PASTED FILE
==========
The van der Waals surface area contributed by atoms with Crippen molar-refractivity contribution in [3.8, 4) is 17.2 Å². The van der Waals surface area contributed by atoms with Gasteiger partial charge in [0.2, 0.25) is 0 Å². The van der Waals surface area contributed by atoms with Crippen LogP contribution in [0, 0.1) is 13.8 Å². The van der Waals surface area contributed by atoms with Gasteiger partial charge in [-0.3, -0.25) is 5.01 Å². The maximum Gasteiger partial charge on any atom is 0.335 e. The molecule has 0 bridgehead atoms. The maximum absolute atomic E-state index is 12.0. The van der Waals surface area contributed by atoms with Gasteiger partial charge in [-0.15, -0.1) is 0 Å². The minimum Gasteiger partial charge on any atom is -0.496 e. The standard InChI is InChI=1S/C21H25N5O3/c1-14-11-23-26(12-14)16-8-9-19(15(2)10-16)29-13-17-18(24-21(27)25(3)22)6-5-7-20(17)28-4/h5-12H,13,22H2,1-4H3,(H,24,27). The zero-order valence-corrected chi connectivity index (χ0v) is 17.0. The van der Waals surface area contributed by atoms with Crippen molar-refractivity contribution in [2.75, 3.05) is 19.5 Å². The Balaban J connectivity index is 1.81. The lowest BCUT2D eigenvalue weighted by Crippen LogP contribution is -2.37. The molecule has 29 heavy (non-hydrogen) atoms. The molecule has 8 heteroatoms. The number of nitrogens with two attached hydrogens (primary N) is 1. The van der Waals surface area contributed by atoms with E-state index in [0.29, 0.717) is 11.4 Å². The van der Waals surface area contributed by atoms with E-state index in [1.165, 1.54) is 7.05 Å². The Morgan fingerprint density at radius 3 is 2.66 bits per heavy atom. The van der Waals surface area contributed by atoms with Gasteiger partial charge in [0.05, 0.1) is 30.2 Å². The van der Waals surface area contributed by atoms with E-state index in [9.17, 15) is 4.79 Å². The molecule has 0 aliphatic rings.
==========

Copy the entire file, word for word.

The van der Waals surface area contributed by atoms with Crippen molar-refractivity contribution in [3.8, 4) is 17.2 Å². The van der Waals surface area contributed by atoms with Gasteiger partial charge in [0.2, 0.25) is 0 Å². The van der Waals surface area contributed by atoms with Crippen LogP contribution in [0, 0.1) is 13.8 Å². The van der Waals surface area contributed by atoms with Gasteiger partial charge in [-0.3, -0.25) is 5.01 Å². The maximum Gasteiger partial charge on any atom is 0.335 e. The molecule has 0 bridgehead atoms. The maximum absolute atomic E-state index is 12.0. The van der Waals surface area contributed by atoms with Gasteiger partial charge in [-0.15, -0.1) is 0 Å². The minimum Gasteiger partial charge on any atom is -0.496 e. The standard InChI is InChI=1S/C21H25N5O3/c1-14-11-23-26(12-14)16-8-9-19(15(2)10-16)29-13-17-18(24-21(27)25(3)22)6-5-7-20(17)28-4/h5-12H,13,22H2,1-4H3,(H,24,27). The zero-order valence-corrected chi connectivity index (χ0v) is 17.0. The van der Waals surface area contributed by atoms with Crippen molar-refractivity contribution in [2.75, 3.05) is 19.5 Å². The Balaban J connectivity index is 1.81. The lowest BCUT2D eigenvalue weighted by Crippen LogP contribution is -2.37. The molecule has 29 heavy (non-hydrogen) atoms. The molecule has 8 heteroatoms. The number of nitrogens with two attached hydrogens (primary N) is 1. The van der Waals surface area contributed by atoms with E-state index in [0.29, 0.717) is 11.4 Å². The van der Waals surface area contributed by atoms with E-state index in [1.165, 1.54) is 7.05 Å². The Morgan fingerprint density at radius 3 is 2.66 bits per heavy atom. The van der Waals surface area contributed by atoms with Gasteiger partial charge in [0.05, 0.1) is 30.2 Å². The van der Waals surface area contributed by atoms with E-state index in [9.17, 15) is 4.79 Å². The molecule has 0 aliphatic rings.